- Prof. Brian Hill (you are upper division students now — call me whatever you are comfortable with)
- My email, office phone, office location, and office hours are always handy on the web at physics.stmarys-ca.edu/faculty/brianhill.

We will use Townsend, 2nd edition as our text, and follow the author's recommendation for a one-semester course.

- Unit 1: Appendix A, and Chapters 1-3 (Stern-Gerlach experiment, basis states, rotation operators, angular momentum)
- Unit 2: Chapters 4, 6, and 7 (time evolution, position space wave functions, harmonic oscillator)
- Unit 3: Chapters 5, 9, and 10 (two-particle states, two-body orbit problem, one-electron atom)
- Unit 4: Chapters 11 and 12 (perturbation theory, identical particles, multi-electron atoms)

A detailed (daily) schedule is being retrospectively maintained.

Quantum mechanics uses a lot of advanced (upper-division) math. The more upper-division math you've had, the easier the course will be. Do not despair if you don't already know all this math. A quantum mechanics course is a great place to learn it, and then your upper-division math courses will be easier. We will of course use all of differential and integral calculus, including multi-variable calculus. The more advanced mathematical subjects are:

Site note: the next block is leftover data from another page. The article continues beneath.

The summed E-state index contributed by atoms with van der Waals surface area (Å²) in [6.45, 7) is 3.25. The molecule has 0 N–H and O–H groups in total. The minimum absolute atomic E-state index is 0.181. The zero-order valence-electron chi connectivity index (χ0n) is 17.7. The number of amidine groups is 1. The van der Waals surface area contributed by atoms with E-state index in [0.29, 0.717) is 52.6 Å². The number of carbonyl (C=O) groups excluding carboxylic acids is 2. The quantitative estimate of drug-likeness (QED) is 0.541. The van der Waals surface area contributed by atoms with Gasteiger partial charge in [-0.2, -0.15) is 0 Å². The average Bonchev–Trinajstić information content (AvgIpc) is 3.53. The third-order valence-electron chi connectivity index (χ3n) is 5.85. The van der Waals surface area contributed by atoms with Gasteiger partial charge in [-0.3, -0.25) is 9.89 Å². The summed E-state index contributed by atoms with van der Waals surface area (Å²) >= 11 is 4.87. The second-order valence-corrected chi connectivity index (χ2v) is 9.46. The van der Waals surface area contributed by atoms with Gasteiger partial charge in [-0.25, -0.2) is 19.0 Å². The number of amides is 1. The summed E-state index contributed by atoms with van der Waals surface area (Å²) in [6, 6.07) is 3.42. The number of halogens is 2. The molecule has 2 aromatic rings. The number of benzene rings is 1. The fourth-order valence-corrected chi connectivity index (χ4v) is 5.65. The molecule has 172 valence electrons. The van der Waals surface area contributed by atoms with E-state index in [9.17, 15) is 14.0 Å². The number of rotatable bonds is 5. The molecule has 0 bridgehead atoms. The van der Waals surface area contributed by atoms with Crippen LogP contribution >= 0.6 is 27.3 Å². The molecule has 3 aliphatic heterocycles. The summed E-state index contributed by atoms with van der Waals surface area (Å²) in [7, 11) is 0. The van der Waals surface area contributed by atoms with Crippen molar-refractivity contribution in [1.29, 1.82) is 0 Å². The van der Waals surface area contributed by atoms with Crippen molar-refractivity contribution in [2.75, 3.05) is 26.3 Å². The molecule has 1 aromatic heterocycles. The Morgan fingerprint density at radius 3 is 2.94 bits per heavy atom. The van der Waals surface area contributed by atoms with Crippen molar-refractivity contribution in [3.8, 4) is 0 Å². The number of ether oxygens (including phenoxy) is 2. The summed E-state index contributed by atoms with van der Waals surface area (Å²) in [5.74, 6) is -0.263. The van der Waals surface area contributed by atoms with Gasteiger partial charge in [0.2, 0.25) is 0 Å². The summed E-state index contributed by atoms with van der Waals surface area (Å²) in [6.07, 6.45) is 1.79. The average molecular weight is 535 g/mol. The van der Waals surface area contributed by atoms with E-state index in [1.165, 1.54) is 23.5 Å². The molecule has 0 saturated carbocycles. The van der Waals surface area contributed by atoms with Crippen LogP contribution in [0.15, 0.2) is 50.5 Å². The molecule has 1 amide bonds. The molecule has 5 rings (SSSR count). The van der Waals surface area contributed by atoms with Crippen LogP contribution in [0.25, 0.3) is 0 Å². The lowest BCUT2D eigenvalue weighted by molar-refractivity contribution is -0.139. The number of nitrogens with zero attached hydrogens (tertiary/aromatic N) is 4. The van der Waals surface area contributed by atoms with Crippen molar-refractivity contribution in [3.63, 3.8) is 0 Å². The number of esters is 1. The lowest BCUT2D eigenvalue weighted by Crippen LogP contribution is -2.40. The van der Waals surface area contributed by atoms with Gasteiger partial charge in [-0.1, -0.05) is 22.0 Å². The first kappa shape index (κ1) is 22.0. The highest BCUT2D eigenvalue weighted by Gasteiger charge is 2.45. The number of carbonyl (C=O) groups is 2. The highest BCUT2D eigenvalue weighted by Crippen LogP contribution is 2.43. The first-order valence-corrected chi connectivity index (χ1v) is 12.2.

- Linear Algebra
- Complex Variables
- Differential Equations
- Group Theory (just the representations of the rotation group)

There will be three midterms and a final. The midterm dates are:

- Friday, September 27th
- Wednesday, October 23rd
- Monday, November 18th

The final date is determined by the College's final examination schedule:

- Wednesday, December 11th, 10:30am-12:30pm

The three midterms are each worth 15% of the course grade. The final is worth 25%. If your percentage score on the final is better than your lowest midterm, then your final percentage will replace that midterm's percentage. (As a corollary of this, if you miss one midterm for whatever reason, your final percentage will replace that midterm's percentage.)

Homework, possibly including presentation of homework solutions in-class, will be the remaining 30% of the grade. Homework must be neat, clear, organized, and stapled. Late homework is only worth 50% of the possible points. Late homework is worth nothing if not turned in at the beginning of the next class after it was due.

The Saint Mary's College honor code is applicable to all work that contributes to the course grade. Do not copy anyone else's solutions.

The only way to keep up and do well is to be totally on top of the assigned work. The time in lecture is just the tip of the iceberg of the time it will take to study and learn quantum mechanics. Getting behind will result in a fiasco.

I will deliberately stay close to the text so that if you (or I) do an inadequate job on some of the material, you can rely on Townsend's presentation to reinforce what was covered.

Quantum mechanics is the weirdest, most difficult physical theory you have yet encountered. It is so counter-intuitive that many physicists never make their peace with it. In fact, after you have encountered quantum mechanics, the subjects of special and general relativity may even seem normal by comparison. I hope the weirdness of quantum mechanics makes at least some of you enjoy the subject even more.